2. If the Court of Appeal was right to have looked into the registerbility of any component of trade mark No. 38604, whether the court was right in deciding that only FERODO was registered under trade mark No. 38604?




i. Thus there is no proof or indication whatsoever that the colour outlay and the geometrical outlines as contained in exhibit D are of any distinctive character so as to constitute device within the contemplation and intendment of sub-sections 2 and 3 of Section 9 and also of section 67 of the Trade Marks Act. A look at exhibit C which is the package in which the appellants market FERODO brake linings, exhibits K-KI which are photographs of the appellants’ billboards advertising brake pads found in different locations in Lagos make it obvious that it was only the word FERODO that was registered under section 9(1)(a) of the Act. This fact, is further borne out, by the evidence of P.W.2 and other witnesses that the appellants’ brake pad is known as FERODO and that customers purchase the product by asking for it by its brand name.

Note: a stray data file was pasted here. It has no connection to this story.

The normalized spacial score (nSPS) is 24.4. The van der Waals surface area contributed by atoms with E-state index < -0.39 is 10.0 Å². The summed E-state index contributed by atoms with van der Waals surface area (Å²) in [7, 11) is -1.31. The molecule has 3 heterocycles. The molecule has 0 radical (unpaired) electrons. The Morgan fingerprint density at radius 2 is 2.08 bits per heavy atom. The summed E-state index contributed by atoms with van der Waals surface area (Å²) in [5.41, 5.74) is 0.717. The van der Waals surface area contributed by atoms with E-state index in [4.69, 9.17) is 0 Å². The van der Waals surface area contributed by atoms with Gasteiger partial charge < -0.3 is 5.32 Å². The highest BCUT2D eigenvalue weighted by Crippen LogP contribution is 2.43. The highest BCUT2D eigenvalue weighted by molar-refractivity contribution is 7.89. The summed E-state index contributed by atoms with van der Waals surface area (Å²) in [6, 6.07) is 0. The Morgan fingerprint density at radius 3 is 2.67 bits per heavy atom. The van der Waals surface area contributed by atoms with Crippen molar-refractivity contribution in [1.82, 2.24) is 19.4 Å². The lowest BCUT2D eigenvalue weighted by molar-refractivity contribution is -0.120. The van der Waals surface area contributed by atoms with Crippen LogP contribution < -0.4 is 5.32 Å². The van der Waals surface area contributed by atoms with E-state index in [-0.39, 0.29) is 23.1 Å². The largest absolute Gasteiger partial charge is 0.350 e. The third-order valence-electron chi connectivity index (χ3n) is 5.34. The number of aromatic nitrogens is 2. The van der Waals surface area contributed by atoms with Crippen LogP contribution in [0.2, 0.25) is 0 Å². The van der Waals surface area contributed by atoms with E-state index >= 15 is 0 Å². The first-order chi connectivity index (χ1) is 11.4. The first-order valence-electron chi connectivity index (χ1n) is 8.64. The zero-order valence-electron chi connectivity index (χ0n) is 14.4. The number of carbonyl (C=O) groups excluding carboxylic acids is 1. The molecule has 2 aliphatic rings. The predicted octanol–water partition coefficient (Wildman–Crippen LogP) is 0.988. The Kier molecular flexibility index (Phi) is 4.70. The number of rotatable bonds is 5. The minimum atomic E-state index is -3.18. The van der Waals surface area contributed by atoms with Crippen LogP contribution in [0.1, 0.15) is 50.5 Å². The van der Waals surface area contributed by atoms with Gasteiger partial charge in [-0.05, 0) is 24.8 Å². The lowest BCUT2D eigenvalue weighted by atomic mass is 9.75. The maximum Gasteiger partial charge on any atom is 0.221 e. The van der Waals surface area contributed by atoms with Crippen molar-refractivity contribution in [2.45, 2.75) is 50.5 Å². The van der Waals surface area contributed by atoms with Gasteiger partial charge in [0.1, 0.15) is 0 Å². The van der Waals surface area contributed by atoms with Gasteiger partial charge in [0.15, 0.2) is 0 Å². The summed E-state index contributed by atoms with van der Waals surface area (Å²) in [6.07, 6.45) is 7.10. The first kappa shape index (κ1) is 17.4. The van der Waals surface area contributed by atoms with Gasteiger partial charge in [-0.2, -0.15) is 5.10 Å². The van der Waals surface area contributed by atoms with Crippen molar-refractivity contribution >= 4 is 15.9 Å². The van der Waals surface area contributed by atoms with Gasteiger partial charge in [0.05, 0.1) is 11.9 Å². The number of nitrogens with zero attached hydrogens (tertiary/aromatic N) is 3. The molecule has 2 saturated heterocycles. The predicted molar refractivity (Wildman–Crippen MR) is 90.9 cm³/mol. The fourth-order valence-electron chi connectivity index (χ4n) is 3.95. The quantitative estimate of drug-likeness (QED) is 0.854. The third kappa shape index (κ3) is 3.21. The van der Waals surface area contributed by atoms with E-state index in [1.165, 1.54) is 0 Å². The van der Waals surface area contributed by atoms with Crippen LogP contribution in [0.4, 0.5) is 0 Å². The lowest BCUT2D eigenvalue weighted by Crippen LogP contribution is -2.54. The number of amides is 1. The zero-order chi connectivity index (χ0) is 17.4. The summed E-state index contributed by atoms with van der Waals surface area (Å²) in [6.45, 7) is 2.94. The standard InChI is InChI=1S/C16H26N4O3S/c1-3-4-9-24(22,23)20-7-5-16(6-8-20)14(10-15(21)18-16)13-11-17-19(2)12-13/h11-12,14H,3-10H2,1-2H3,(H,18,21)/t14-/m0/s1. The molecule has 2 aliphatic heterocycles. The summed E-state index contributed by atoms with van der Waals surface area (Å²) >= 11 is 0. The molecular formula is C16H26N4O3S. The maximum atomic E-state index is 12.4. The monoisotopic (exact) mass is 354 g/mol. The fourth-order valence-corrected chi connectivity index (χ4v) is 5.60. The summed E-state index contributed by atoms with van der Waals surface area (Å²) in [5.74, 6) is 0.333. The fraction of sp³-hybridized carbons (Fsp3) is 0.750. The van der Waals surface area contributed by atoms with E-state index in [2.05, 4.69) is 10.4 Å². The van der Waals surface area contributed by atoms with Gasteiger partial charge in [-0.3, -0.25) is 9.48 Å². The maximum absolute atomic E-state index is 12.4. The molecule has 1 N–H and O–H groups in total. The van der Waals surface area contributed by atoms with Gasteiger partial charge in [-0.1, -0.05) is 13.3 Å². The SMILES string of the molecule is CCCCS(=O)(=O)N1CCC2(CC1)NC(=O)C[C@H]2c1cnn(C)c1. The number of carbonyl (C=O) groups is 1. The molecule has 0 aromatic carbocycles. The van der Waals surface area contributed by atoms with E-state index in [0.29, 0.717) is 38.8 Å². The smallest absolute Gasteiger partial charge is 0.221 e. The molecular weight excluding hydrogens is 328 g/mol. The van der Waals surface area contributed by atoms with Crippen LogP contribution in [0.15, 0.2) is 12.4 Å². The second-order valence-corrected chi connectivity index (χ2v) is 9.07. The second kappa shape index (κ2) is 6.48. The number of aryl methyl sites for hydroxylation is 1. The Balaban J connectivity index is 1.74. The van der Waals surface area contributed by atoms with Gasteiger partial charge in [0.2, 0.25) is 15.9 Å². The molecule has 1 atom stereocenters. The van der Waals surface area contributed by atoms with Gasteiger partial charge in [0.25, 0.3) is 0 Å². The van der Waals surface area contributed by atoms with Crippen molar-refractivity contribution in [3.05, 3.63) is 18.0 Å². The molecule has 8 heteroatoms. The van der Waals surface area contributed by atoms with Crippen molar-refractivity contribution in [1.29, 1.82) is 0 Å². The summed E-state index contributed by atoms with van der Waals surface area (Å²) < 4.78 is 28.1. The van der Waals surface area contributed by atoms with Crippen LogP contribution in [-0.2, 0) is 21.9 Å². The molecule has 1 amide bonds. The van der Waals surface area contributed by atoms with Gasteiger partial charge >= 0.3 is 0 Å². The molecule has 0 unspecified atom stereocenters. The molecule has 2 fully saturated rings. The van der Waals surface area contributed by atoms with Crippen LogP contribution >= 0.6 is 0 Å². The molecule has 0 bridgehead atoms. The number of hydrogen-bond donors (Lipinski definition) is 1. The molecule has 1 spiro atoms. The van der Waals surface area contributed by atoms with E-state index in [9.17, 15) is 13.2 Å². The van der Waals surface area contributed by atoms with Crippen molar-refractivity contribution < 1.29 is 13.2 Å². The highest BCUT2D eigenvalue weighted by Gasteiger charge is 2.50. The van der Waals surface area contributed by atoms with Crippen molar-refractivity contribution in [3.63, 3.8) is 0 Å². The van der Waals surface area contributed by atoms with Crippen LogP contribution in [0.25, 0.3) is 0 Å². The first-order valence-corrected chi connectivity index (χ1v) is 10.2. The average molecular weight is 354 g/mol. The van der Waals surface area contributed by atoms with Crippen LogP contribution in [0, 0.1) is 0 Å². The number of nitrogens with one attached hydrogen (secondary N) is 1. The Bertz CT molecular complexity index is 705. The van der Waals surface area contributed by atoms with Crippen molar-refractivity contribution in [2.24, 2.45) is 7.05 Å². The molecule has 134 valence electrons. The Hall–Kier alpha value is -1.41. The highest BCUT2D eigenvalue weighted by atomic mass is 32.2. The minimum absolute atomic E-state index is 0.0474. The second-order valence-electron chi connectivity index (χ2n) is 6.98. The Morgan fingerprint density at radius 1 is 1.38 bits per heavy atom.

ii. I am also convinced that what is registered as a trade mark is only the word “FERODO”. It is a distinct character marked sharply and boldly in exhibit D denoting that it represents the futmistic character by which the proprietor manufacturer intended to convey a message that the product is hers and no other person’s. As mentioned above, there is nothing distinctive about the colouration and the graphic chequered design to make them part of the registered trade mark. Also as earlier mentioned when a word is used to denote a product and when the other features contained are not distinctive, they are merely decorative of the trade mark and not part of it.
iii. In any event, I also agree that the packaging design in colours of red, black and chequered white graphics are common in the trade of brake pads and linings clearly shown and evidenced in exhibits 0, C, N and M. All these exhibits show how various packages of various manufacturers of brake linings market their products in same colours. In summary, I agree with the courts below, that the only mark registered for the first appellant is the word “FERODO” and the colouring outlay and the geometric designs are merely decorative and do not form part of the trade mark.